Ok, so tone. Barbarians of Lemuria is what I expected in that it is a fantasy game of mighty barbarians, evil warlocks, sly thieves and semi-naked women. Very much the stereotype of the Pulp Age of fantasy I expected it to be. Except it plays it with an honesty and earnestness that I really want to play a big, dumb barbarian with might thews and a giant axe.
The game is full of sorts of great background that I could adapt it to any old-school fantasy game with no issues and run with it. I mean honestly look at the cover. Barbarian standing in a pit surrounded by vaguely eldritch horrors as a tribal shaman gorilla prepares to sacrifice a slave girl. If you think the next scene is the girl's spilled blood and horrors unleashed over the land, then go play a horror game. If you think the next scene is that sword cleaving through the bodies of the horrors and the barbarian killing the shaman and saving the girl. Then this is the game you want.
The system I have to admit took me aback, in a good way.
I was expecting another OGL-based or D&D-clone, but instead we get a very nice, very simple system. Character creation is all point-buy, and not dozens of points, but 4. The real joy here is being able to create a character is minutes and get going.
The underlying mechanic is a simple 2d6+mods vs target number of 9. This makes it very, very similar to Unisystem and also to Spellcraft & Swordplay. I suppose that if you wanted a more flat game then you could use a d12. But d6s are great and they give us boons and flaws. Boons and Flaws are a neat mechanic. In either case you roll 3d6 instead of 2d6. If you have a boon, drop the lowest d6. If you have a flaw, drop the highest. Each character gets a boon or two boons and a flaw.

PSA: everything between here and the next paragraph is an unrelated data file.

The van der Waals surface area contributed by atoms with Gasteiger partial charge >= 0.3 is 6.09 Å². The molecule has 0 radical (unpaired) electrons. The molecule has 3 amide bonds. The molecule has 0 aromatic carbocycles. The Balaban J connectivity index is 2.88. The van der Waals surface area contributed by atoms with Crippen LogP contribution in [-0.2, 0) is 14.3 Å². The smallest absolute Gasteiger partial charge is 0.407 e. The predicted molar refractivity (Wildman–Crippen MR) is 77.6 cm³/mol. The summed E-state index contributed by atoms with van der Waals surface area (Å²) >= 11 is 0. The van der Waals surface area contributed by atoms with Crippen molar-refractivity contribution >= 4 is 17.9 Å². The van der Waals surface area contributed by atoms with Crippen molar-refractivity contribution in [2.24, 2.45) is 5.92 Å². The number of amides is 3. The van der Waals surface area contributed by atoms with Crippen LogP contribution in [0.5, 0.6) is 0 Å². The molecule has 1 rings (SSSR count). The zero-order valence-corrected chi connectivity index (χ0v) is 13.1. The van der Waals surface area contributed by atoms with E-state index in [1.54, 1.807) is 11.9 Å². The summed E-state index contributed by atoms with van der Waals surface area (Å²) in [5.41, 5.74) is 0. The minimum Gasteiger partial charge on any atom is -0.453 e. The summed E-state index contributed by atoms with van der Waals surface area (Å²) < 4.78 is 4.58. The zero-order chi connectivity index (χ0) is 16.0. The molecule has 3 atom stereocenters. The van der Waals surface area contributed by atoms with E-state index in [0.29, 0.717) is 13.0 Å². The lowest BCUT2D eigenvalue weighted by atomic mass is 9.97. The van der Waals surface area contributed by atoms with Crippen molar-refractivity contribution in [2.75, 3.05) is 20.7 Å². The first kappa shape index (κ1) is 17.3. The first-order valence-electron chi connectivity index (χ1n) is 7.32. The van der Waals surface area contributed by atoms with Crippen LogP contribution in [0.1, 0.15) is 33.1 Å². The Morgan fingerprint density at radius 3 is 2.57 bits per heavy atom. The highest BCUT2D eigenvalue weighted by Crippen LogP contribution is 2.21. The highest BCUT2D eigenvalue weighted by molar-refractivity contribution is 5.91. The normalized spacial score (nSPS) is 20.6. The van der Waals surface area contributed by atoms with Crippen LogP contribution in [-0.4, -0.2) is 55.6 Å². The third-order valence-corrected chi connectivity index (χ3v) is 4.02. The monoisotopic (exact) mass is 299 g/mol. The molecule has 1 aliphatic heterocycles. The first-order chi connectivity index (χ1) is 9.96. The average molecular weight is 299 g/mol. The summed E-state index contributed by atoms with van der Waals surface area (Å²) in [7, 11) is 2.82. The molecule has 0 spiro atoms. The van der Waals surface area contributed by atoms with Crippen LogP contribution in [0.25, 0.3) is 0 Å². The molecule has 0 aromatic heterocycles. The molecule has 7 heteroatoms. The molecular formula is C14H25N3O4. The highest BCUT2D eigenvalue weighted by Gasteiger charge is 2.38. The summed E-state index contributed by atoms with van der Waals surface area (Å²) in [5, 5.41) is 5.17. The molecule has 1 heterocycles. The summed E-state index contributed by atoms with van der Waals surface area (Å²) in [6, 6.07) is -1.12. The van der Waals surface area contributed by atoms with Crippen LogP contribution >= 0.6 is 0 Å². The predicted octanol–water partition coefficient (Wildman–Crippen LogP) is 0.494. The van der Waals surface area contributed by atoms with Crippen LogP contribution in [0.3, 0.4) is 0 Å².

There is plenty for everyone to do in combat since fighting style can vary. I like that the emphasis here is that everyone has a chance to be the hero. Sure you might be a lowly thief or slave, but you still have something to contribute.
The careers are nice touch and helps give your character some background on what they were or did, or what they can do now. Frankly I enjoy how it is all put together.
The art is good, not up to the level one expects from say Pathfinder, but perfect for the tone and the feel of this game. And I liked it, so that is great for me.
The magic system is very open and reminds me a lot of magic from the time period. These are sorcerers that gained their power through evil pacts or forbidden knowledge. There are no Hogwarts grads here.
It really is a lot of fun and the rules-lightness of it is a huge benefit.
Even if I didn't like the rules I could use this for my own fantasy games since the background information is so great.
Of course I should stat up a character and who better than Red Sonja.
|Jettie Monday as Red Sonja|
Protection: d6-2 (light armour)
Weapons Sword d6+1, Knife d6-2
Written: as spoken
Boons: Attractive, Hard to Kill
Flaws: Scáthach's Curse (never lie with a man unless he bests her in single combat)
Not a bad build.
You can find more at Beyond Belief Games' website, http://beyondbeliefgames.webs.com/